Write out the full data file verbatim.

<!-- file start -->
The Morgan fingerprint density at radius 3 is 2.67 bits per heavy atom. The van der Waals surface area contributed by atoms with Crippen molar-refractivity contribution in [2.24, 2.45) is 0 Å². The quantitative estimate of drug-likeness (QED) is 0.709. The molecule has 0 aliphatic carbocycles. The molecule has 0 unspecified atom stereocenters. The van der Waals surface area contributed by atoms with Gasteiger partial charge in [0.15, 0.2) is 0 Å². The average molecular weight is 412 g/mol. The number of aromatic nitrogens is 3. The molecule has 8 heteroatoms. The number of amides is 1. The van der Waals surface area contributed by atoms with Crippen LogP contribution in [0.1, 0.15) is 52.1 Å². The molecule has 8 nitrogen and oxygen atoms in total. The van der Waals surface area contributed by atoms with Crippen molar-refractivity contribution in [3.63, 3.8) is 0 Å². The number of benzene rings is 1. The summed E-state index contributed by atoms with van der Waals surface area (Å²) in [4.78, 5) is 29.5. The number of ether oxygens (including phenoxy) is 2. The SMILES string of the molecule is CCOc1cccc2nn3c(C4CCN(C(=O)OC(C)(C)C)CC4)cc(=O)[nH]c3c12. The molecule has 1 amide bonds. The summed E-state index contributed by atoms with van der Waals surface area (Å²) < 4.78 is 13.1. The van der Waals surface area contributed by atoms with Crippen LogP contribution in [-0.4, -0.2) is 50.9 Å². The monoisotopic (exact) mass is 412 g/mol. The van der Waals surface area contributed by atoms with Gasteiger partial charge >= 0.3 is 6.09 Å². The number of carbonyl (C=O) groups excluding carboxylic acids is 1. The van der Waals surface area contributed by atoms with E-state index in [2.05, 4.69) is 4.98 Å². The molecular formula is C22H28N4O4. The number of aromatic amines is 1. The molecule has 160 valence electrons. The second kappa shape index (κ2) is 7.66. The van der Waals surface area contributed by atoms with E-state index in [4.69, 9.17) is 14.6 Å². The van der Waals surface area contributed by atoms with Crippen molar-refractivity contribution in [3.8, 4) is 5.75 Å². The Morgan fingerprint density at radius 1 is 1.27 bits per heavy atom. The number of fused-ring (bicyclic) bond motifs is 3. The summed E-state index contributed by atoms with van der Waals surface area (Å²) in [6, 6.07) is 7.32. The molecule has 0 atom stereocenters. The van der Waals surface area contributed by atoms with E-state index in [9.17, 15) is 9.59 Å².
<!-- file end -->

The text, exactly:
The Morgan fingerprint density at radius 3 is 2.67 bits per heavy atom. The van der Waals surface area contributed by atoms with Crippen molar-refractivity contribution in [2.24, 2.45) is 0 Å². The quantitative estimate of drug-likeness (QED) is 0.709. The molecule has 0 aliphatic carbocycles. The molecule has 0 unspecified atom stereocenters. The van der Waals surface area contributed by atoms with Gasteiger partial charge in [0.15, 0.2) is 0 Å². The average molecular weight is 412 g/mol. The number of aromatic nitrogens is 3. The molecule has 8 heteroatoms. The number of amides is 1. The van der Waals surface area contributed by atoms with Crippen LogP contribution in [0.1, 0.15) is 52.1 Å². The molecule has 8 nitrogen and oxygen atoms in total. The van der Waals surface area contributed by atoms with Crippen molar-refractivity contribution in [3.63, 3.8) is 0 Å². The number of benzene rings is 1. The summed E-state index contributed by atoms with van der Waals surface area (Å²) in [4.78, 5) is 29.5. The number of ether oxygens (including phenoxy) is 2. The SMILES string of the molecule is CCOc1cccc2nn3c(C4CCN(C(=O)OC(C)(C)C)CC4)cc(=O)[nH]c3c12. The molecule has 1 amide bonds. The summed E-state index contributed by atoms with van der Waals surface area (Å²) < 4.78 is 13.1. The van der Waals surface area contributed by atoms with Crippen LogP contribution in [-0.4, -0.2) is 50.9 Å². The monoisotopic (exact) mass is 412 g/mol. The van der Waals surface area contributed by atoms with Gasteiger partial charge >= 0.3 is 6.09 Å². The number of carbonyl (C=O) groups excluding carboxylic acids is 1. The van der Waals surface area contributed by atoms with E-state index in [2.05, 4.69) is 4.98 Å². The molecular formula is C22H28N4O4. The number of aromatic amines is 1. The molecule has 160 valence electrons. The second kappa shape index (κ2) is 7.66. The van der Waals surface area contributed by atoms with E-state index in [4.69, 9.17) is 14.6 Å². The van der Waals surface area contributed by atoms with Crippen molar-refractivity contribution in [3.8, 4) is 5.75 Å². The Morgan fingerprint density at radius 1 is 1.27 bits per heavy atom. The number of fused-ring (bicyclic) bond motifs is 3. The summed E-state index contributed by atoms with van der Waals surface area (Å²) in [6, 6.07) is 7.32. The molecule has 0 atom stereocenters. The van der Waals surface area contributed by atoms with E-state index in [9.17, 15) is 9.59 Å².